Leighton Hall - Lancashire seat of a furniture family
Leighton Hall in Lancashire is the ancestral home of the world-renowned Gillow Reynolds furniture family. The house has a history going back to at least the 13th century, though the present house was built in 1759–61.
The house is Georgian in style, to a design by John Hird. The surrounding woods were replanted and the park laid out soon after construction in 1763.
One of the most famous owners of Leighton Hall was Sir George Middleton, a staunch Royalist in the Civil War. Middleton was knighted and then made a baronet in one single day of fighting at Durham in 1642. He was also the only owner in the history of Leighton Hall to be a Protestant.
The next owner was Albert Hodgson, a Jacobite supporter who was imprisoned during the 1715 Rising in favour of James Stuart. The Hall was burned by government troops and the estate seized. One of Hodgson's friends bought the house at auction and gave it back to him, though it was not until his daughter married a wealthy husband that the Hall could be rebuilt.
In 1822 the property came into the possession of Richard Gillow, the grandson of furniture manufacturer Robert Gillow - who was probably the first person to bring mahogany back to Britain. Richard Gillow added the distinctive Gothic façade to the house in 1822–25, using local white limestone. In 1870 his son, Richard Thomas Gillow, commissioned the Lancaster architects Paley and Austin to add a three-storey wing containing a billiard room, and guest rooms.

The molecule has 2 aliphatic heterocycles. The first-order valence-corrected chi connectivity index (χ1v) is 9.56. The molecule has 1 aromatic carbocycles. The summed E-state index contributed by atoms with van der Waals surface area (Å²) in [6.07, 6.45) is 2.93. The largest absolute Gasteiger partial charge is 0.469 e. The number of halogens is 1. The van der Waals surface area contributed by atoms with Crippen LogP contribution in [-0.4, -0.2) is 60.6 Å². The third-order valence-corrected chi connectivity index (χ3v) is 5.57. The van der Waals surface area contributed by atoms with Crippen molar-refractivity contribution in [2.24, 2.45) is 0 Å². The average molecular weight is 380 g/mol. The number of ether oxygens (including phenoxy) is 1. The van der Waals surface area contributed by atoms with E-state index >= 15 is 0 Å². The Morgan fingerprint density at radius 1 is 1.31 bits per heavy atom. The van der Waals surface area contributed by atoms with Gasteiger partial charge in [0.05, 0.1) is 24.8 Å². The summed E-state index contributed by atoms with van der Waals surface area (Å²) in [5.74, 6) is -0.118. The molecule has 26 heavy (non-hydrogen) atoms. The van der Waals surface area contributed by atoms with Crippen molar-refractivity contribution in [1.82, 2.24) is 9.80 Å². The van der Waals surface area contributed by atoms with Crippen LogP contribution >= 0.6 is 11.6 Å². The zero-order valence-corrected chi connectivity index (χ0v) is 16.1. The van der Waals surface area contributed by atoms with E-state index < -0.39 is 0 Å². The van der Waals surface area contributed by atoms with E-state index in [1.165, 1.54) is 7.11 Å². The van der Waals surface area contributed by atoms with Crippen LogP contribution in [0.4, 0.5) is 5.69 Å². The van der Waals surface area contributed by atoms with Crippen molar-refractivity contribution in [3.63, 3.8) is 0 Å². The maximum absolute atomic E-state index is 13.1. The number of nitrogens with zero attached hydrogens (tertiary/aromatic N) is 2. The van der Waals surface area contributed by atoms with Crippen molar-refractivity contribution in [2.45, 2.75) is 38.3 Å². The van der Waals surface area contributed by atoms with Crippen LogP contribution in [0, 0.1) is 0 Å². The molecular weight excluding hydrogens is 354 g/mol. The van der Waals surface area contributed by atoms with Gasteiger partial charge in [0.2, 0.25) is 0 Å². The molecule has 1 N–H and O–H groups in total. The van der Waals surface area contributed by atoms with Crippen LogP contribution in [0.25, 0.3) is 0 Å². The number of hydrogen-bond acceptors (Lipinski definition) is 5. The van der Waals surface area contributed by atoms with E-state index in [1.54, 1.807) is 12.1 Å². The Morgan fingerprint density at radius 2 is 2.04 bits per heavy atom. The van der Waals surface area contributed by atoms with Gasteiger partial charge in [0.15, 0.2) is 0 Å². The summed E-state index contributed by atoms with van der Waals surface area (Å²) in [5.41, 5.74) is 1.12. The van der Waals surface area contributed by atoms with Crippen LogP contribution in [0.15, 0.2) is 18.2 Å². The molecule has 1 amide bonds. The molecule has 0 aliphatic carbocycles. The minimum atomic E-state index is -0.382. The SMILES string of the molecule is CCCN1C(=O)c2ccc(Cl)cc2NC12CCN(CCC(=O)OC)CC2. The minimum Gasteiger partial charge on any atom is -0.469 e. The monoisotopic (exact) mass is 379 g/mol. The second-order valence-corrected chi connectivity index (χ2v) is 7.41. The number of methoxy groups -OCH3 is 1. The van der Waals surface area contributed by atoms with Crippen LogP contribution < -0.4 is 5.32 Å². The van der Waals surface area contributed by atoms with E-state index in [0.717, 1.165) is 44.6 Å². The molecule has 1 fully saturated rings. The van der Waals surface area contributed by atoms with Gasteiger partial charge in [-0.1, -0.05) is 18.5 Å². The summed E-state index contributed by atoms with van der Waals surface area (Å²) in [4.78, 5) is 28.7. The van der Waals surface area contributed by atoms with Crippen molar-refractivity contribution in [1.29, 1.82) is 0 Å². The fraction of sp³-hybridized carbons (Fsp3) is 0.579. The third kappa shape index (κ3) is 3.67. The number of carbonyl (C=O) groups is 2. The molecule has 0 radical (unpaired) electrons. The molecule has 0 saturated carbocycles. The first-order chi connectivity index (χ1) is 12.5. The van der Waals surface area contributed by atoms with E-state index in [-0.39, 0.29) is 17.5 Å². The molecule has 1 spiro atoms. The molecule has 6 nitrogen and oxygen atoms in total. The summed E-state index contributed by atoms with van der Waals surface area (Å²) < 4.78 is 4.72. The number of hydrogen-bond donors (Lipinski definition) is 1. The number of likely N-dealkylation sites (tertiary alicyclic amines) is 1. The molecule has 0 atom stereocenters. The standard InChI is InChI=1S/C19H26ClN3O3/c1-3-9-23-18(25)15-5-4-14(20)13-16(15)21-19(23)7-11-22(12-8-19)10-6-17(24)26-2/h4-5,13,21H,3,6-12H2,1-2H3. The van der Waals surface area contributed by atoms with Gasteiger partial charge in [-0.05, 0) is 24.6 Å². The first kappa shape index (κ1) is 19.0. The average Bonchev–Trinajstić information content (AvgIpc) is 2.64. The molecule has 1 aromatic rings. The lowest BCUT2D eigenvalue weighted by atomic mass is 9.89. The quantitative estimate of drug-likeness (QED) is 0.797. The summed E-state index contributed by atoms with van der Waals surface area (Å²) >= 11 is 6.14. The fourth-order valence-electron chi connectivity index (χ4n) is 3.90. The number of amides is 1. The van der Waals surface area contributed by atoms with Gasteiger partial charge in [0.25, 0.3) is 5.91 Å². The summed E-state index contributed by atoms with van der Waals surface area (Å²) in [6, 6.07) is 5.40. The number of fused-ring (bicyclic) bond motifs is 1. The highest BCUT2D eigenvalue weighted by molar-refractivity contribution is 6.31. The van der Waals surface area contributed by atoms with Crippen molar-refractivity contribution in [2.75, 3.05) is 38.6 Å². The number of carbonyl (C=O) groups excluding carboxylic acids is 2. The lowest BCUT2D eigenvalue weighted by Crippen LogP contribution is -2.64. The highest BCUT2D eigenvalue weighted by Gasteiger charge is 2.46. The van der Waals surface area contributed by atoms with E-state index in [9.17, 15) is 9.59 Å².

The Gillow family still live in the house, which is open to the public, and, naturally, holds an extensive collection of Gillow furniture. Leighton Hall takes pride in allowing visitors to roam the property freely, with no roped-off areas. Visitors can sit on the furniture and even play the piano, and are offered beautiful grounds and gardens, house tours and birds of prey displays.
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